I was quite pleased with my first experiment in drypoint…
If you haven’t seen the previous post, I had an etching plate that just wasn’t… exciting, but in which I was trying to retain a large extent of the line drawing aspect of it, and was unwilling to etch more tone onto it. So I took it home and attacked it with a pointy tool instead… all over, but especially in the background.
Here is one of the first prints taken from it before pointy tool attack: Medusa, at a sort of masquerade / cocktail party affair, and they are all wondering ‘Is She Or Isn’t She?’…
I thought it was lacking a certain weight, tone, liveliness… and I didn’t much like it.
Here is the second print I took after having scratched A LOT of drypoint into it:
That is much more exciting 🙂 I may have even found a new way of working! Of course, here is the downside: Drypoint holds ink because, in scratching into the metal, the pointy tool raises a ‘burr’ – a little ridge either side of the trough that is the scratched line. And because this is just a little pokey-up ridge of metal, and especially as this metal is only aluminium in the first place, it soon flattens. This one below is about the 8th print I made after the drypoint work:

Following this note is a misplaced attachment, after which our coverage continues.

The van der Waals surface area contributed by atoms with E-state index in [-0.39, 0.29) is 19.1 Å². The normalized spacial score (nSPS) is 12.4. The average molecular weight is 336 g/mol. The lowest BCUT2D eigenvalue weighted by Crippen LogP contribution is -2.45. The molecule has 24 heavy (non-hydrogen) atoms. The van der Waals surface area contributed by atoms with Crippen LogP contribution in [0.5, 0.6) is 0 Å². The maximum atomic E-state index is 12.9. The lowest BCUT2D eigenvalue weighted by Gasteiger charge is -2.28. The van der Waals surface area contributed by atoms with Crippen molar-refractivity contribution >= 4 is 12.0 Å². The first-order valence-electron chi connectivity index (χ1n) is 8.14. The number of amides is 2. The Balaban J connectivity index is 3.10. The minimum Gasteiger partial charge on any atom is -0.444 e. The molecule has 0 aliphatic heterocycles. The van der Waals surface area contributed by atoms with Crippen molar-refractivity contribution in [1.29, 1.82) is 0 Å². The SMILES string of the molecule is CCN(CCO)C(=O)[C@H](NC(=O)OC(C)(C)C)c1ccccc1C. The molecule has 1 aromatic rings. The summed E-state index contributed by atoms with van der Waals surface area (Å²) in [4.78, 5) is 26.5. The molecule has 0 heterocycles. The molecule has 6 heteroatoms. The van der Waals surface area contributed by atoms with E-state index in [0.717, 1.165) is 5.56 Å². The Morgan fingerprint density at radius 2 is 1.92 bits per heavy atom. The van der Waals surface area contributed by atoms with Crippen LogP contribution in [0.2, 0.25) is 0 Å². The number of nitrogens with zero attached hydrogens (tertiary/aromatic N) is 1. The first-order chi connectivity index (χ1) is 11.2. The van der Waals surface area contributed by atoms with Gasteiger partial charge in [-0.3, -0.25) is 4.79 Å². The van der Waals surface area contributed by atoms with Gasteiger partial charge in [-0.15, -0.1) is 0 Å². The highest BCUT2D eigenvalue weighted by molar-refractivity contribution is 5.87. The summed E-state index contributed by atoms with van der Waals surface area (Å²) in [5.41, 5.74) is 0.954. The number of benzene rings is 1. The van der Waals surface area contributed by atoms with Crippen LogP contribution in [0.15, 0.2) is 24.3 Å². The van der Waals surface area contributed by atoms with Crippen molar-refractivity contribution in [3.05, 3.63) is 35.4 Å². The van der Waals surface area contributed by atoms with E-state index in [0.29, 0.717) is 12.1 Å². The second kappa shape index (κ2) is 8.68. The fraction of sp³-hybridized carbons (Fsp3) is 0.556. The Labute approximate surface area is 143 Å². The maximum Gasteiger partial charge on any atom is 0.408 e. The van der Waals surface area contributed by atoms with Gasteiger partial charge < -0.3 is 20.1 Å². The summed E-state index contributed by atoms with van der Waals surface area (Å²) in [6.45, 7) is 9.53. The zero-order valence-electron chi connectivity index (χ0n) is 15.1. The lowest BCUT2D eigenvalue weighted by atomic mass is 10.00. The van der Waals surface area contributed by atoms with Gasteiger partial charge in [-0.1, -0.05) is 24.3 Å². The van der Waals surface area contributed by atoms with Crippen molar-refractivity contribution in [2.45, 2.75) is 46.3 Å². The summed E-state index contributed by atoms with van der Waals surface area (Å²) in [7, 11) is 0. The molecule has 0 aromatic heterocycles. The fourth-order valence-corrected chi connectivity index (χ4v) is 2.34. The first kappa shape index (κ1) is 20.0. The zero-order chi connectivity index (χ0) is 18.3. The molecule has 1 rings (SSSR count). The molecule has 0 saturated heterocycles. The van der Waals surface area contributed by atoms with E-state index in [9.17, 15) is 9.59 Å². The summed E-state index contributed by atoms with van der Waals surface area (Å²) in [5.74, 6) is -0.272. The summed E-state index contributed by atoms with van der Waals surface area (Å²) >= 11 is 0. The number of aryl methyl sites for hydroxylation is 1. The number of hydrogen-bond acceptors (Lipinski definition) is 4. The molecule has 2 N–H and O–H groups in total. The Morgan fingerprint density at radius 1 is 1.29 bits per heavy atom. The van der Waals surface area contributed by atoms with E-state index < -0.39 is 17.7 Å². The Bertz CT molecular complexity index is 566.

It’s badly loosing its detail and the weight of the background. This print could probably be made a little more exciting by judicial use of a rubber on the highlights, after the ink is dry, but basically the drypoint has had it. Here are the two side-by-side:
All the same, I have 5 or 6 good prints, and another couple of kind of ok ones, and there is something nice about printing the entire edition in one day and then being able to declare the plate worn out, end-of-story, not going back and trying to make more and so on. I imagine this would last a lot better on copper, but aluminium is rather cheaper, and I am getting through a lot of plates rapidly, for this calendar.
So, there is December for my 2014 calendar, rescued!